Time-lapse photography is a way of showing the change in an environment over time in a fraction of the time it took to change. It’s basically a fast-forward movie, or the opposite of slow motion. A time-lapse video typically shows hours or even days worth of time in about 10 to 20 seconds.
Here’s a time-lapse example from my trip to New Zealand in December 2015:
Compared to shooting images, time-lapse photography requires more knowledge and patience. You may find it overwhelming at first, but it is definitely worth learning.
Essentially, time-lapse photography is a video, or a compilation of thousands of still shots. Just like the picture flip books from your childhood, when you play a series of images within a very short time, it becomes a video.
A time-lapse video is a compilation of a sequence of photos taken over a long period of time.
Your first task in creating a time-lapse photography video is to calculate how many frames you need for the video. Normal video is shot at 24 frames per second; you need 24 photos to create 1 second of video.
You may want to use up to 30 frames per second, but of course you’ll need to shoot a lot more frames. It seems like a lot, but your camera can do most of the work for you.
Interval Between Shots
When shooting a time-lapse sequence, you have to decide the interval between each frame.
Intervals can vary widely, depending on your subject. For example, I will use a 2-5 second interval when shooting a fast moving subject like daytime cloud changes, a 10-15 second interval when shooting a longer period change like sunrise or sunset, and a 30-40 second interval when shooting slow moving subjects like stars or the Milky Way.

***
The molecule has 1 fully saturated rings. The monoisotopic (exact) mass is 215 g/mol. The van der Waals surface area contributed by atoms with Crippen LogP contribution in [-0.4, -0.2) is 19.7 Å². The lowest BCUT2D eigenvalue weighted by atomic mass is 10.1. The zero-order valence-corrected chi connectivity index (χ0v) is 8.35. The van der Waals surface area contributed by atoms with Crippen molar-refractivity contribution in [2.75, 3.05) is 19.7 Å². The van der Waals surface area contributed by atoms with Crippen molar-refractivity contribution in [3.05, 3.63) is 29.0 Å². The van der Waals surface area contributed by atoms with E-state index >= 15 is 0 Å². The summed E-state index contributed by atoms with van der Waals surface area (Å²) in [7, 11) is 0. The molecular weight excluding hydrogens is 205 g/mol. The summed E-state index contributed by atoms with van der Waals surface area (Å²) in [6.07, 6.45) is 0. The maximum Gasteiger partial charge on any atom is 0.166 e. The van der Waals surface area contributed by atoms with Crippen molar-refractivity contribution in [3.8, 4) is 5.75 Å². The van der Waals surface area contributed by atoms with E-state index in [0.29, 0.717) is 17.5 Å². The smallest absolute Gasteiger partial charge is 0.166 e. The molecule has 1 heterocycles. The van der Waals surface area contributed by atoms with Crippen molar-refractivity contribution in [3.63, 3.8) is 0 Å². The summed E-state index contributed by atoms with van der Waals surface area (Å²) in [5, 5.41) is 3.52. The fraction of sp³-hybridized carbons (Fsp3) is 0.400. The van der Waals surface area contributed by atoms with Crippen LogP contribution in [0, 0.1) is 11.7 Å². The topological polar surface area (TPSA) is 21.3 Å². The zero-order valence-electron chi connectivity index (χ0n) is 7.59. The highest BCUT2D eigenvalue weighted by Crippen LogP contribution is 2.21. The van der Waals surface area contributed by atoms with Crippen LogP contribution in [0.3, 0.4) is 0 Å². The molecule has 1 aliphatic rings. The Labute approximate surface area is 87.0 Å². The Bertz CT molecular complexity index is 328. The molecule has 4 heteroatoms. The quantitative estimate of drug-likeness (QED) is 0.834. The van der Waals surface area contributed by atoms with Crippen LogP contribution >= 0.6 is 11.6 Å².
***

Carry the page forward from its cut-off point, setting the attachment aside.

There are two main calculation methods to determine your interval between shots and time required: interval based calculation and total time based calculation.
With an interval based calculation, you decide the interval of frames and the length of the video first. From that, you can calculate how many frames you need and the total time you’ll need to shoot.
If you have a rough idea of how fast your scene is moving, you can estimate the length of your interval. With a fast moving scene, like a moving cloud, you need a short interval; about 3 seconds. For a slow moving scene, like moon rise, use a longer interval; around 20 seconds.
Once you determine your interval, you can then calculate the total time you need to shoot to create a video of your desired length.
Let’s say you want to create a 15-second time-lapse video, using 24 frames per second, with a 3-second interval.
First, you need to figure out how many frames you will need:
24 frames per second x 15 seconds = 360 total frames
From this you can calculate the total time you’ll need to capture 360 frames:
360 frames x 3 seconds = 1080 seconds, or 18 minutes
You will need 18 minutes of shooting, using a 3-second interval, to create a 15 seconds video.
Total Time Based
Total time based calculation is the opposite of interval based. You are going to calculate the interval required to capture a certain time range for you desired length of video.
This method is great when you have an idea of how long you are going to shoot.
For example, you want to shoot 2 hours of sunset and make it into a 15-second video, using 24 frames per second.
Again, you need to know how many frames you’ll need:
24 frames per second x 15 seconds = 360 frames
Then you can calculate the interval between shots:
2 hours, or 7200 seconds / 360 frames = 20 seconds between shots
You should set a 20-second interval to capture 2 hours of sunset in a 15-second video.
When shooting time-lapse photography sequences, a tough tripod is a must.
You’ll be shooting for hours and your camera cannot be moved. Any movement, or even vibration of your camera can ruin your video.
During my trip to New Zealand, my friends and I set up 5 different cameras to capture the cloud movement in Mt. Cook. The smallest camera, an iPhone on a flimsy tripod, was blown over by strong winds and captured nothing.